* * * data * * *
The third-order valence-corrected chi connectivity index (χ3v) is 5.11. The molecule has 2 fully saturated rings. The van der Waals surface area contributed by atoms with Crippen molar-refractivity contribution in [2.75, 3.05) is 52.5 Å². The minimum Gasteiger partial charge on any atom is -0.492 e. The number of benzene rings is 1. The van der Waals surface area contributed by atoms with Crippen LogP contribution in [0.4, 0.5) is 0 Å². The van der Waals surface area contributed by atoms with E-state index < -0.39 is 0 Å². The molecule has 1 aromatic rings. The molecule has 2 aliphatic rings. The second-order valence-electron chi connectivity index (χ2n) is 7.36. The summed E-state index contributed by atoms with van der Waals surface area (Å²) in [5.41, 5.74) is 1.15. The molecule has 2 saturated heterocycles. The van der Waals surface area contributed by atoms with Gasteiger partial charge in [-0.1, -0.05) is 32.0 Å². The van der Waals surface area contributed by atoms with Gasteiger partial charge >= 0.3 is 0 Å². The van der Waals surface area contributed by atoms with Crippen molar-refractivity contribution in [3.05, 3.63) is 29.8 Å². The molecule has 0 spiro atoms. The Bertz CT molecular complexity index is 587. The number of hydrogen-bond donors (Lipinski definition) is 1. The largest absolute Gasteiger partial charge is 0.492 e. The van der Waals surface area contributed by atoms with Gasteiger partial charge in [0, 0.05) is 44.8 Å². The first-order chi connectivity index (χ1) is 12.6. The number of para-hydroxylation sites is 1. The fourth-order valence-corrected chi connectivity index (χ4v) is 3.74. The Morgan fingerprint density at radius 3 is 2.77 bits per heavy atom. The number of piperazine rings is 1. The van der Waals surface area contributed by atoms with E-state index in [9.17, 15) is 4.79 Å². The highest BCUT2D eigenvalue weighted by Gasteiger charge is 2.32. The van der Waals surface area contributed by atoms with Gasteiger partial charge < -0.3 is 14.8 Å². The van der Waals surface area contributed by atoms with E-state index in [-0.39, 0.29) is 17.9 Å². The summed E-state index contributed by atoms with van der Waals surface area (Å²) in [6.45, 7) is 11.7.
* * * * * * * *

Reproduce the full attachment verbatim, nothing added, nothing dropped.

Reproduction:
The third-order valence-corrected chi connectivity index (χ3v) is 5.11. The molecule has 2 fully saturated rings. The van der Waals surface area contributed by atoms with Crippen molar-refractivity contribution in [2.75, 3.05) is 52.5 Å². The minimum Gasteiger partial charge on any atom is -0.492 e. The number of benzene rings is 1. The van der Waals surface area contributed by atoms with Crippen LogP contribution in [0.4, 0.5) is 0 Å². The van der Waals surface area contributed by atoms with E-state index < -0.39 is 0 Å². The molecule has 1 aromatic rings. The molecule has 2 aliphatic rings. The second-order valence-electron chi connectivity index (χ2n) is 7.36. The summed E-state index contributed by atoms with van der Waals surface area (Å²) in [5.41, 5.74) is 1.15. The molecule has 2 saturated heterocycles. The van der Waals surface area contributed by atoms with Gasteiger partial charge in [-0.1, -0.05) is 32.0 Å². The van der Waals surface area contributed by atoms with Gasteiger partial charge >= 0.3 is 0 Å². The van der Waals surface area contributed by atoms with Crippen molar-refractivity contribution in [3.05, 3.63) is 29.8 Å². The molecule has 0 spiro atoms. The Bertz CT molecular complexity index is 587. The number of hydrogen-bond donors (Lipinski definition) is 1. The largest absolute Gasteiger partial charge is 0.492 e. The van der Waals surface area contributed by atoms with Gasteiger partial charge in [0, 0.05) is 44.8 Å². The first-order chi connectivity index (χ1) is 12.6. The number of para-hydroxylation sites is 1. The fourth-order valence-corrected chi connectivity index (χ4v) is 3.74. The Morgan fingerprint density at radius 3 is 2.77 bits per heavy atom. The number of piperazine rings is 1. The van der Waals surface area contributed by atoms with E-state index in [9.17, 15) is 4.79 Å². The highest BCUT2D eigenvalue weighted by Gasteiger charge is 2.32. The van der Waals surface area contributed by atoms with Gasteiger partial charge < -0.3 is 14.8 Å². The van der Waals surface area contributed by atoms with E-state index in [-0.39, 0.29) is 17.9 Å². The summed E-state index contributed by atoms with van der Waals surface area (Å²) in [6.45, 7) is 11.7.